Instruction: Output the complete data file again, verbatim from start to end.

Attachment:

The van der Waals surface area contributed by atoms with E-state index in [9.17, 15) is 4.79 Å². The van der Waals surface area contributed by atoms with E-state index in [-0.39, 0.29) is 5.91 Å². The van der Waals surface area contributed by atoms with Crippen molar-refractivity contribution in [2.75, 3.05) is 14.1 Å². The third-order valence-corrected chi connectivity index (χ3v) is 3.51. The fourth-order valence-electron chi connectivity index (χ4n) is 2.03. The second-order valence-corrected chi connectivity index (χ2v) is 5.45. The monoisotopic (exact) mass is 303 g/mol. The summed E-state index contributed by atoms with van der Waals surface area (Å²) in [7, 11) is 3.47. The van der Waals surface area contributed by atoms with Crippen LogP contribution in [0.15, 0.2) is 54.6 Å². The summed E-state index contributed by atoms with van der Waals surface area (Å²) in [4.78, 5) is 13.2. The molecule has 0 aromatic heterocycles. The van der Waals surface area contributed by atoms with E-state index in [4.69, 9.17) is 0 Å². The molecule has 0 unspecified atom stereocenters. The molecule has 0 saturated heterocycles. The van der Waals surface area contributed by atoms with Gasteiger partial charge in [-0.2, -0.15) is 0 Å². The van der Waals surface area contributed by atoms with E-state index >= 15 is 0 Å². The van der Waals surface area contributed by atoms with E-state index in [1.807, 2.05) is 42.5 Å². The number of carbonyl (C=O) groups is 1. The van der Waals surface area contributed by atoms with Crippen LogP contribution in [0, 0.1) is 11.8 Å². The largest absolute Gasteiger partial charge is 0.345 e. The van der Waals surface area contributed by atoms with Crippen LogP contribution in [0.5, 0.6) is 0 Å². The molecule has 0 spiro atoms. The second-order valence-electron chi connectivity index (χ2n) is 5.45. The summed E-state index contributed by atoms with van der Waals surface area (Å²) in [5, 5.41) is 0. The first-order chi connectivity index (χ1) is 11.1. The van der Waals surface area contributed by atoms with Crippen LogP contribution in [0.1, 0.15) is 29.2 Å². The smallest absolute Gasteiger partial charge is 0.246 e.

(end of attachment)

The van der Waals surface area contributed by atoms with E-state index in [9.17, 15) is 4.79 Å². The van der Waals surface area contributed by atoms with E-state index in [-0.39, 0.29) is 5.91 Å². The van der Waals surface area contributed by atoms with Crippen molar-refractivity contribution in [2.75, 3.05) is 14.1 Å². The third-order valence-corrected chi connectivity index (χ3v) is 3.51. The fourth-order valence-electron chi connectivity index (χ4n) is 2.03. The second-order valence-corrected chi connectivity index (χ2v) is 5.45. The monoisotopic (exact) mass is 303 g/mol. The summed E-state index contributed by atoms with van der Waals surface area (Å²) in [7, 11) is 3.47. The van der Waals surface area contributed by atoms with Crippen LogP contribution in [0.15, 0.2) is 54.6 Å². The summed E-state index contributed by atoms with van der Waals surface area (Å²) in [4.78, 5) is 13.2. The molecule has 0 aromatic heterocycles. The van der Waals surface area contributed by atoms with E-state index in [4.69, 9.17) is 0 Å². The molecule has 0 unspecified atom stereocenters. The molecule has 0 saturated heterocycles. The van der Waals surface area contributed by atoms with Gasteiger partial charge in [-0.2, -0.15) is 0 Å². The van der Waals surface area contributed by atoms with E-state index >= 15 is 0 Å². The van der Waals surface area contributed by atoms with E-state index in [1.807, 2.05) is 42.5 Å². The number of carbonyl (C=O) groups is 1. The van der Waals surface area contributed by atoms with Crippen LogP contribution in [0, 0.1) is 11.8 Å². The largest absolute Gasteiger partial charge is 0.345 e. The van der Waals surface area contributed by atoms with Crippen LogP contribution in [0.5, 0.6) is 0 Å². The molecule has 0 spiro atoms. The second-order valence-electron chi connectivity index (χ2n) is 5.45. The summed E-state index contributed by atoms with van der Waals surface area (Å²) in [5, 5.41) is 0. The first-order chi connectivity index (χ1) is 11.1. The van der Waals surface area contributed by atoms with Crippen LogP contribution in [0.1, 0.15) is 29.2 Å². The smallest absolute Gasteiger partial charge is 0.246 e.